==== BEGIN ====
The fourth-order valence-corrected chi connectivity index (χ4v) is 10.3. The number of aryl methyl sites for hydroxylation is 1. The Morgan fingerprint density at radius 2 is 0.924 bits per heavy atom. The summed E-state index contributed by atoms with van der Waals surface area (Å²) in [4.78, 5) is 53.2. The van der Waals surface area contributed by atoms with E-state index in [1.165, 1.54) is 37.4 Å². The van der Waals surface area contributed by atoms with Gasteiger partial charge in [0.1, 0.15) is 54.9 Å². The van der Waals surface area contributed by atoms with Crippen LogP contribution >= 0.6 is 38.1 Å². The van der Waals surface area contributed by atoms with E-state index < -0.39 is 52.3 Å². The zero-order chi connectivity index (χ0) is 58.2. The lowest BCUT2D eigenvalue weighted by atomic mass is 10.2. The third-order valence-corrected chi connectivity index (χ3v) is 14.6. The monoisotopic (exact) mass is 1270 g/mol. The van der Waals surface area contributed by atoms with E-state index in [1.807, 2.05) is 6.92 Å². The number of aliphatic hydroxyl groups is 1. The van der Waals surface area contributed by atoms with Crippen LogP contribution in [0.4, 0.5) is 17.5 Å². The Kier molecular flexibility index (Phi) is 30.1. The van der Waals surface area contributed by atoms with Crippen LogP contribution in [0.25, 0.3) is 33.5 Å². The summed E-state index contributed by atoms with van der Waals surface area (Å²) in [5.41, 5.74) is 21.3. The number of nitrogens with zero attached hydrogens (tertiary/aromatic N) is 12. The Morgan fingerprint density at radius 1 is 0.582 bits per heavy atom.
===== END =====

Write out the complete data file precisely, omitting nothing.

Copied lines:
The fourth-order valence-corrected chi connectivity index (χ4v) is 10.3. The number of aryl methyl sites for hydroxylation is 1. The Morgan fingerprint density at radius 2 is 0.924 bits per heavy atom. The summed E-state index contributed by atoms with van der Waals surface area (Å²) in [4.78, 5) is 53.2. The van der Waals surface area contributed by atoms with E-state index in [1.165, 1.54) is 37.4 Å². The van der Waals surface area contributed by atoms with Gasteiger partial charge in [0.1, 0.15) is 54.9 Å². The van der Waals surface area contributed by atoms with Crippen LogP contribution >= 0.6 is 38.1 Å². The van der Waals surface area contributed by atoms with E-state index < -0.39 is 52.3 Å². The zero-order chi connectivity index (χ0) is 58.2. The lowest BCUT2D eigenvalue weighted by atomic mass is 10.2. The third-order valence-corrected chi connectivity index (χ3v) is 14.6. The monoisotopic (exact) mass is 1270 g/mol. The van der Waals surface area contributed by atoms with E-state index in [1.807, 2.05) is 6.92 Å². The number of aliphatic hydroxyl groups is 1. The van der Waals surface area contributed by atoms with Crippen LogP contribution in [0.4, 0.5) is 17.5 Å². The Kier molecular flexibility index (Phi) is 30.1. The van der Waals surface area contributed by atoms with Crippen LogP contribution in [0.25, 0.3) is 33.5 Å². The summed E-state index contributed by atoms with van der Waals surface area (Å²) in [5.41, 5.74) is 21.3. The number of nitrogens with zero attached hydrogens (tertiary/aromatic N) is 12. The Morgan fingerprint density at radius 1 is 0.582 bits per heavy atom.